5 stocks that could hike their dividends

yield sign
Investors often chase stocks with the highest dividend yield. They should look for companies that can steadily boost their payouts.

One of the most powerful ways to invest over the long-term is a buy-and-hold strategy that focuses on stocks that pay big dividends -- especially at a time like this when many bonds still have puny yields.

Dividend stocks are great because in addition to profiting from any upward moves in the stock price, the quarterly payouts sweeten the pot. Many investors also prefer to reinvest their dividends to buy more shares instead of taking the cash -- which can help the value of their portfolio grow further.

But investors who simply chase the stocks with the biggest dividend yields -- which is the annual payment divided by the stock price -- often get burned when dividends are cut or eliminated.

That's why you need to look for companies that have sustainable and growing dividends.

Here's how to find them.

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It helps to focus on rock-solid companies have very reliable cash flow. A simple screen to run on any potential investment is the percentage of profits returned to shareholders via dividends, or the dividend payout ratio. Simply divide annual dividends by the earnings per share and that tells you how much of the company's cash is going to investors and how much is going elsewhere.

A payout ratio that's too high may not give a company a lot of wiggle room to increase the dividend if earnings growth is sluggish. Take a look at Verizon (VZ), for example. It pays $2.12 in annual dividends. That's a hefty 76% of projected earnings per share of $2.79 this year, according to estimates by Capital IQ.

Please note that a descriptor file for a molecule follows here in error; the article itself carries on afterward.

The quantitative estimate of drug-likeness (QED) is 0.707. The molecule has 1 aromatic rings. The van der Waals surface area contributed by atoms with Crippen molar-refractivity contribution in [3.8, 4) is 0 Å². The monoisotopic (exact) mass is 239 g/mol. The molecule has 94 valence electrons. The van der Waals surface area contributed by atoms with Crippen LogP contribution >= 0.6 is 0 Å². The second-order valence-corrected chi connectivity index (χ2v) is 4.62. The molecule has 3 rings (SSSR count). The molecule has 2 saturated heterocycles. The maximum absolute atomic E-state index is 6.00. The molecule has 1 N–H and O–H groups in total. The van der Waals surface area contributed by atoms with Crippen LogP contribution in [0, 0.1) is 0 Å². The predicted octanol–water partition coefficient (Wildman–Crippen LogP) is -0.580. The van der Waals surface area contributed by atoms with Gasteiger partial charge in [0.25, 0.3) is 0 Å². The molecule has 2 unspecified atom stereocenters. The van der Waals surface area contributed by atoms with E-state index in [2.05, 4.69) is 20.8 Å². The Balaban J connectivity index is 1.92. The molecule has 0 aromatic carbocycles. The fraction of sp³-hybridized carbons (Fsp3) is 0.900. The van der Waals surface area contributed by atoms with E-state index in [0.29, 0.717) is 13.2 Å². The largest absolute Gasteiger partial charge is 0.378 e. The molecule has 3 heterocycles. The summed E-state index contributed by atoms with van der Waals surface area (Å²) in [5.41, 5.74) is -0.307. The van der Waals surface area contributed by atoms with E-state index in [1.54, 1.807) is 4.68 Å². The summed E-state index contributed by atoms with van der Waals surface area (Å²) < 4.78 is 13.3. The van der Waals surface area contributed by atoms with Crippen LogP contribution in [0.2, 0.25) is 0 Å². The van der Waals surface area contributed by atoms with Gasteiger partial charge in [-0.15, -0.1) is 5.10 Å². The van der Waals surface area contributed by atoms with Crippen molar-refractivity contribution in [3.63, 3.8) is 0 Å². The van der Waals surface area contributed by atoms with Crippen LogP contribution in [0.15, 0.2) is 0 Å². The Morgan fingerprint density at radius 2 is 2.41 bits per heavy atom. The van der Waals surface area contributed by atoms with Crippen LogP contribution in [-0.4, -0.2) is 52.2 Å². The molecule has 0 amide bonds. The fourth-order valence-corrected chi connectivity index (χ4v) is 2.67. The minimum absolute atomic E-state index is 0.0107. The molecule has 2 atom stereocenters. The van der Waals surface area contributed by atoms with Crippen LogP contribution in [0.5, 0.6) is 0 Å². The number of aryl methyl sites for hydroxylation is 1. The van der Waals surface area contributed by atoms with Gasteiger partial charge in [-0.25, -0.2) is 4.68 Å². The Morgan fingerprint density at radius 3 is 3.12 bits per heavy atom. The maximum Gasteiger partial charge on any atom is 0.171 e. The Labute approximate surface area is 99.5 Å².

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Verizon's dividend yield is a very solid 4.5%. But the dividend itself has only increased by 37% over the past ten years. That's much lower than the dividend growth rates for other blue chips like Johnson & Johnson (JNJ) and McDonald's (MCD). And their payout ratios are lower than Verizon's.

Here are five more stable companies with low payout ratios, which should mean they can keep raising their dividends at an above-average clip for years to come.

Apple (AAPL) -- yield of 2.4%, payout ratio of 28%

Cisco (CSCO) -- yield of 3%, payout ratio of 32%

Exxon Mobil (XOM) -- yield of 2.9%, payout ratio of 33%

Comcast (CMCSA) -- yield of 1.6%, payout ratio of 32%

Wal-Mart (WMT) -- yield of 2.5%, payout ratio of 36%

Of course, a lot more goes into buying a stock than a low payout ratio. And none of these companies are guaranteed to increase their dividends -- especially in uncertain times.

But a company that has enough profits to use for dividend payments -- or for simply growing the business -- is never a bad investment. The best companies are able to do both.

Jeff Reeves is the editor of InvestorPlace.com and the author of "The Frugal Investor's Guide to Finding Great Stocks." Write him at editor@investorplace.com or follow him on Twitter @JeffReevesIP.

As of this writing, Reeves did not own any of the stocks named here.

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